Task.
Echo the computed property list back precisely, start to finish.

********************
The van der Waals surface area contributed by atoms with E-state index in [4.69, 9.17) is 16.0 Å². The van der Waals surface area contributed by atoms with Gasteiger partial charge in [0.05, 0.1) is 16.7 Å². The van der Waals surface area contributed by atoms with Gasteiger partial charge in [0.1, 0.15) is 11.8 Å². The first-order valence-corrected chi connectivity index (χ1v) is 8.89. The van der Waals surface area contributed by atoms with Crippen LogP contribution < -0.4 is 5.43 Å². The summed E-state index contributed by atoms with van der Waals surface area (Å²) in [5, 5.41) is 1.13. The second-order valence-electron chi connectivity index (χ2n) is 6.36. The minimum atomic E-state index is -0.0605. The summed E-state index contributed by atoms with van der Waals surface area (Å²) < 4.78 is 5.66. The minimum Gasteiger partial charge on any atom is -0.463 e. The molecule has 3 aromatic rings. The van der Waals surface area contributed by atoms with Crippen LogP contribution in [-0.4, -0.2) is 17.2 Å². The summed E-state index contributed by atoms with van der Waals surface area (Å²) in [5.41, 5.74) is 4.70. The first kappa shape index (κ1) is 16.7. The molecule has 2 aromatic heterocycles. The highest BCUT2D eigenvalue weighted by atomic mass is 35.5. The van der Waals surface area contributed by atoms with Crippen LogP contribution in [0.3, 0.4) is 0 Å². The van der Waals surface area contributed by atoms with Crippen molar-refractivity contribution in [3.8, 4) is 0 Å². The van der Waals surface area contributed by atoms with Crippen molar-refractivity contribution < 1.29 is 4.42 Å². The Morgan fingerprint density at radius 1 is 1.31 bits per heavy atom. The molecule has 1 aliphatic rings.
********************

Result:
The van der Waals surface area contributed by atoms with E-state index in [4.69, 9.17) is 16.0 Å². The van der Waals surface area contributed by atoms with Gasteiger partial charge in [0.05, 0.1) is 16.7 Å². The van der Waals surface area contributed by atoms with Gasteiger partial charge in [0.1, 0.15) is 11.8 Å². The first-order valence-corrected chi connectivity index (χ1v) is 8.89. The van der Waals surface area contributed by atoms with Crippen LogP contribution < -0.4 is 5.43 Å². The summed E-state index contributed by atoms with van der Waals surface area (Å²) in [5, 5.41) is 1.13. The second-order valence-electron chi connectivity index (χ2n) is 6.36. The minimum atomic E-state index is -0.0605. The summed E-state index contributed by atoms with van der Waals surface area (Å²) < 4.78 is 5.66. The minimum Gasteiger partial charge on any atom is -0.463 e. The molecule has 3 aromatic rings. The van der Waals surface area contributed by atoms with Crippen LogP contribution in [-0.4, -0.2) is 17.2 Å². The summed E-state index contributed by atoms with van der Waals surface area (Å²) in [5.41, 5.74) is 4.70. The first kappa shape index (κ1) is 16.7. The molecule has 2 aromatic heterocycles. The highest BCUT2D eigenvalue weighted by atomic mass is 35.5. The van der Waals surface area contributed by atoms with Crippen LogP contribution in [0.3, 0.4) is 0 Å². The van der Waals surface area contributed by atoms with Crippen molar-refractivity contribution in [3.8, 4) is 0 Å². The van der Waals surface area contributed by atoms with Crippen molar-refractivity contribution < 1.29 is 4.42 Å². The Morgan fingerprint density at radius 1 is 1.31 bits per heavy atom. The molecule has 1 aliphatic rings.